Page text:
Little Salmon Bay was all mine until the visitor with the claws arrived. The crab on the rock was as orange as hellfire, as hefty as a house brick and – when I noticed it – a couple of metres away from my toes. I sprang up, scrabbling for my shoes. The crab stayed put, possibly smirking. In Australia, as if I needed telling, nature can put you in your place.
I was on Rottnest, a small island around 20km off the Perth coast in Western Australia. There’s not much of the country left when you come out this far. Looking west, it’s next stop Madagascar. Before the approach of my crustacean interloper, I’d been dangling my feet into the Indian Ocean, watching a lemon sun sinking in the sky and reflecting on the trip ahead of me. I was soon to embark on the country’s – and the southern hemisphere’s – longest rail journey, a time-zone-hurdling, three-night, ocean-to-ocean epic from Perth to Sydney. They call it, aptly enough, the Indian Pacific.
Crossing a country as big as Australia is always an eye-opener. Even on a plane, it just keeps going, hour by hour, state by state. Land, land and more land. On a train, where the distances are amplified and the scenery closer at hand, I was hoping the experience would be a return to travel as it should be. In an age of instant gratification and pack-it-all-in itineraries, what price 72 hours on the rails?
I left the Rottnest cove and got back on my hire bike, pedalling through the pine-scented evening to the ferry dock. I passed two quokkas – little marsupials with soft fur and raisin eyes – grazing at the roadside. The animals are found only in coastal pockets of the west; my end destination of New South Wales was, evolutionally, a world away. Across the water I saw the city towers of Perth come into view. The mainland was waiting.
“You’re doing what!” said the taxi driver. We were driving through central Perth, and he’d just asked what had brought me to Australia. He slowed and looked round at me. “Why aren’t you flying? You know we’re closer to Bali than we are to Bondi Beach, right?”
He had a point, although I’d be lying if I said the fact didn’t give me a thrill. Perth is a fun place to spend time these days – a hipper, livelier city than it used to be – but I was hankering for the off. The itch was heightened at East Perth Station the next morning, when I saw the train for the first time: 29 carriages of ridged chrome, all bearing the curves and gleam of a 1950s refrigerator. Each carriage was embossed with the outline of a wedge-tailed eagle, a symbol of the distance the train was about to cover.
Despite the bemusement of my taxi driver, my route to Sydney was far from an eccentric choice. The mass of people and suitcases on the eastbound platform was evidence that while I might be spending the next few days without wifi and TV (praise be!), I certainly wouldn’t be alone. The station was awash with old-timers in bushranger hats. I remembered something I’d been told months earlier when confirming my booking: there’s good reason why it’s popular.
Half an hour later, I was on board. My cabin was wood-panelled and large-windowed, with a tight en-suite bathroom and a long seat that would convert each evening into my bed. For the next three nights, this was home. My belongings were spread all over the place within minutes. I had time to clock a few statistics from the on-board magazine – Sydney was 4,352 kilometres away, the train was 774 metres long, the kitchens went through 22,000 bottles of wine a year – before, with a whispered creak, and at 10am on the nose, the carriage eased into the morning.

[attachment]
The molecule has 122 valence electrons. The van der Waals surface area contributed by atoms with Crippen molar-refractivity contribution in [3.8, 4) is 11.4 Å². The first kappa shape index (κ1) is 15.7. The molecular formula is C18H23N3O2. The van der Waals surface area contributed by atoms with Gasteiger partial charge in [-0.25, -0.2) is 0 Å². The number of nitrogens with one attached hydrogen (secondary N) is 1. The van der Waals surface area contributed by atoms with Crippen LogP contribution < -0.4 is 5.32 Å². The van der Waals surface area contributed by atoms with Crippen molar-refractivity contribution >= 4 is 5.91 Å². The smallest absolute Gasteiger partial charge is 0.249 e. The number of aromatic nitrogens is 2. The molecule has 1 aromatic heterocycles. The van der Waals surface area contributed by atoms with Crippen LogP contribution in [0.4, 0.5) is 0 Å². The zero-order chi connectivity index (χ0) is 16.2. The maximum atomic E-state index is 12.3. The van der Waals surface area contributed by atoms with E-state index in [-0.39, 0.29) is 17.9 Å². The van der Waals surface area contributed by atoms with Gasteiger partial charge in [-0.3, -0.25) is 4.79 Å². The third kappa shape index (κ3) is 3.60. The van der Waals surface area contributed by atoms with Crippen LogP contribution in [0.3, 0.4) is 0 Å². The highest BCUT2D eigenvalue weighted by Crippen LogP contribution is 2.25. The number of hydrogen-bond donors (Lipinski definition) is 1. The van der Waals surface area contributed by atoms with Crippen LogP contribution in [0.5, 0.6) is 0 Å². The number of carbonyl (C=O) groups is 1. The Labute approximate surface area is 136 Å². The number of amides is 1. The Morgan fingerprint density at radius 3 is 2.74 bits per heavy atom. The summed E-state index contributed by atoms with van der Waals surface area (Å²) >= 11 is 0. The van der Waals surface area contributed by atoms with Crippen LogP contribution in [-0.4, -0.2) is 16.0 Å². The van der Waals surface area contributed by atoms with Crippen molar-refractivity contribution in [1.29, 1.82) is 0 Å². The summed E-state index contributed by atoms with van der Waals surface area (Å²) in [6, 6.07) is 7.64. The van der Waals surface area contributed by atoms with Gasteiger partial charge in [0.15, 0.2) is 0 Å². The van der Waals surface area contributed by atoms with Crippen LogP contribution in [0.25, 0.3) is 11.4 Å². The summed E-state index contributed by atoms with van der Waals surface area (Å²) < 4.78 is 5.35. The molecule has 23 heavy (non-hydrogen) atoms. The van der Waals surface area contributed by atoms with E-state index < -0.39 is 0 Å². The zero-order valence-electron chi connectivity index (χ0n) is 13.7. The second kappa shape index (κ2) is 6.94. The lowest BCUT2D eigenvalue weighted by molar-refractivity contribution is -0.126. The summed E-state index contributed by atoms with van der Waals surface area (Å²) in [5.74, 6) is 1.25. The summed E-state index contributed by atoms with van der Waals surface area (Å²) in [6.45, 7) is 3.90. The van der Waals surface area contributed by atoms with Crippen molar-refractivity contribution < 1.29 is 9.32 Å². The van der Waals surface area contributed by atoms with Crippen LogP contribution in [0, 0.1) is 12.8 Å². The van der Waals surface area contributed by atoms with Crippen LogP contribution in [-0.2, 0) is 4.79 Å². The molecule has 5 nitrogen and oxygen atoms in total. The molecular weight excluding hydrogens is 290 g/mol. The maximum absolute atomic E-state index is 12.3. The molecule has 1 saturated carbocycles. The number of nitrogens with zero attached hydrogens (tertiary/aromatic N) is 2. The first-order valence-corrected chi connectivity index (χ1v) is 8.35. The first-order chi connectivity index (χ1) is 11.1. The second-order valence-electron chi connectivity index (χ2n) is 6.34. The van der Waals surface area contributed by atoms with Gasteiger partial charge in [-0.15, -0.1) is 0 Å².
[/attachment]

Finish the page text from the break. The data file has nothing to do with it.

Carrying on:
It’s now more than a century since the first trans-Australian railway line was completed in 1917. The last stretch to be finished was that which linked Kalgoorlie and Port Augusta, spanning the inhospitable expanse of the Nullarbor Plain and incorporating what is still the world’s longest section of straight railway track: an audacious 478-kilometre ruler-mark across the wilderness.
But while it’s been 100 years since teams of sun-scorched labourers managed to create a coast-to-coast rail corridor, it was only in 1970 that it was possible to make the journey on a single train. Thanks to rather woolly-headed administration, the initial track made use of a variety of different gauges – or track widths – which meant that at one time passengers required six changes of train to cover the full east-west transcontinental breadth.
Today’s passengers have it easy, in more than one respect. The Indian Pacific is the only commercial train to serve the entire route, and it’s very much a pleasure ride. There’s no bog-standard, inter-city alternative. If you want to travel by rail from one side of Australia to the other, you do so with soft bedding, good food and a well-drilled phalanx of twinkle-eyed stewards. The train includes a few scheduled stops, too: chances for everyone to pile off and see the places they’re passing through in more detail.
You pay for all this, of course – but trust me when I say that even if you’re pining for a stripped-back experience, having cooked breakfasts and cold beer on demand doesn’t get tiresome. It’s maybe best to see the journey as a treat rather than a rite of passage. And it’s some journey.
Leaving Perth, first up were the steep banks and waist-high grass of the Avon Valley, followed by the Darling Range, in November a scarp of yellowed slopes and spindly eucalypts. Within a few hours, the landscape opened. “Wheat country,” said the retired history lecturer I sat with at lunch. He prodded his knife at the broad tawny fields outside the window. “By tonight, we’ll be in gold country.”